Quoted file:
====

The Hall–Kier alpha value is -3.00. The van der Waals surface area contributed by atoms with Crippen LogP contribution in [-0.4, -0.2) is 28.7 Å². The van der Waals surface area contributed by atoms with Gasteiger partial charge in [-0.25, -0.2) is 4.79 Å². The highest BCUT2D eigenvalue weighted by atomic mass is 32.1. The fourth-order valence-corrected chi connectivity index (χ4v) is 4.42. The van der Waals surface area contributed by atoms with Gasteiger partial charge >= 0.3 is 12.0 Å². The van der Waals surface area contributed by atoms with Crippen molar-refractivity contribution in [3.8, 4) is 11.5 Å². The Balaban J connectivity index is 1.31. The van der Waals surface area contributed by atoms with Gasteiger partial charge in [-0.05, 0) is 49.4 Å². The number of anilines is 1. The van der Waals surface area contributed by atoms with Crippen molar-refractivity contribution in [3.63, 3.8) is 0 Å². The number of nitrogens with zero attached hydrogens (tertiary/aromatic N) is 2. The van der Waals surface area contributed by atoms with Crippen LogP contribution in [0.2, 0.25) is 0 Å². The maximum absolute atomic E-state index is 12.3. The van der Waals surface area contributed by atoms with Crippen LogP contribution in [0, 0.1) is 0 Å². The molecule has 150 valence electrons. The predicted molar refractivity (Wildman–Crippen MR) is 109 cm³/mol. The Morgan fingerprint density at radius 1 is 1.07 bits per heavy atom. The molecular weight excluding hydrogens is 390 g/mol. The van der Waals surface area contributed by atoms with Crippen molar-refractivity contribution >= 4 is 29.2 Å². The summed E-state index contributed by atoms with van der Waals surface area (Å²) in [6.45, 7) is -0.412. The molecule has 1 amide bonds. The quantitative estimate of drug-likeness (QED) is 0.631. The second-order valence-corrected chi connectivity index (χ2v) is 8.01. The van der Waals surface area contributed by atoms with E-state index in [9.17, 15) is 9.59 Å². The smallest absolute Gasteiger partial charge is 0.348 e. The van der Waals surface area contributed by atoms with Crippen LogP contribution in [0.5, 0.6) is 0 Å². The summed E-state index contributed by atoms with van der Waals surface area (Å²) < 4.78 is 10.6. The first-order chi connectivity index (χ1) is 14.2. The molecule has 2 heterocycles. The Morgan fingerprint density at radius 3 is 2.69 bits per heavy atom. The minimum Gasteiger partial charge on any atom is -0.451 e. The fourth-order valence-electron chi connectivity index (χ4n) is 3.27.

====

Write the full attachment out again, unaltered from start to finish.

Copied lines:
The Hall–Kier alpha value is -3.00. The van der Waals surface area contributed by atoms with Crippen LogP contribution in [-0.4, -0.2) is 28.7 Å². The van der Waals surface area contributed by atoms with Gasteiger partial charge in [-0.25, -0.2) is 4.79 Å². The highest BCUT2D eigenvalue weighted by atomic mass is 32.1. The fourth-order valence-corrected chi connectivity index (χ4v) is 4.42. The van der Waals surface area contributed by atoms with Gasteiger partial charge >= 0.3 is 12.0 Å². The van der Waals surface area contributed by atoms with Crippen molar-refractivity contribution in [3.8, 4) is 11.5 Å². The Balaban J connectivity index is 1.31. The van der Waals surface area contributed by atoms with Gasteiger partial charge in [-0.05, 0) is 49.4 Å². The number of anilines is 1. The van der Waals surface area contributed by atoms with Crippen molar-refractivity contribution in [3.63, 3.8) is 0 Å². The number of nitrogens with zero attached hydrogens (tertiary/aromatic N) is 2. The van der Waals surface area contributed by atoms with Crippen LogP contribution in [0.2, 0.25) is 0 Å². The maximum absolute atomic E-state index is 12.3. The van der Waals surface area contributed by atoms with Crippen LogP contribution in [0, 0.1) is 0 Å². The molecule has 150 valence electrons. The predicted molar refractivity (Wildman–Crippen MR) is 109 cm³/mol. The Morgan fingerprint density at radius 1 is 1.07 bits per heavy atom. The molecular weight excluding hydrogens is 390 g/mol. The van der Waals surface area contributed by atoms with Crippen molar-refractivity contribution >= 4 is 29.2 Å². The summed E-state index contributed by atoms with van der Waals surface area (Å²) in [6.45, 7) is -0.412. The molecule has 1 amide bonds. The quantitative estimate of drug-likeness (QED) is 0.631. The second-order valence-corrected chi connectivity index (χ2v) is 8.01. The van der Waals surface area contributed by atoms with E-state index in [9.17, 15) is 9.59 Å². The smallest absolute Gasteiger partial charge is 0.348 e. The van der Waals surface area contributed by atoms with Crippen LogP contribution in [0.5, 0.6) is 0 Å². The summed E-state index contributed by atoms with van der Waals surface area (Å²) < 4.78 is 10.6. The first-order chi connectivity index (χ1) is 14.2. The molecule has 2 heterocycles. The Morgan fingerprint density at radius 3 is 2.69 bits per heavy atom. The minimum Gasteiger partial charge on any atom is -0.451 e. The fourth-order valence-electron chi connectivity index (χ4n) is 3.27.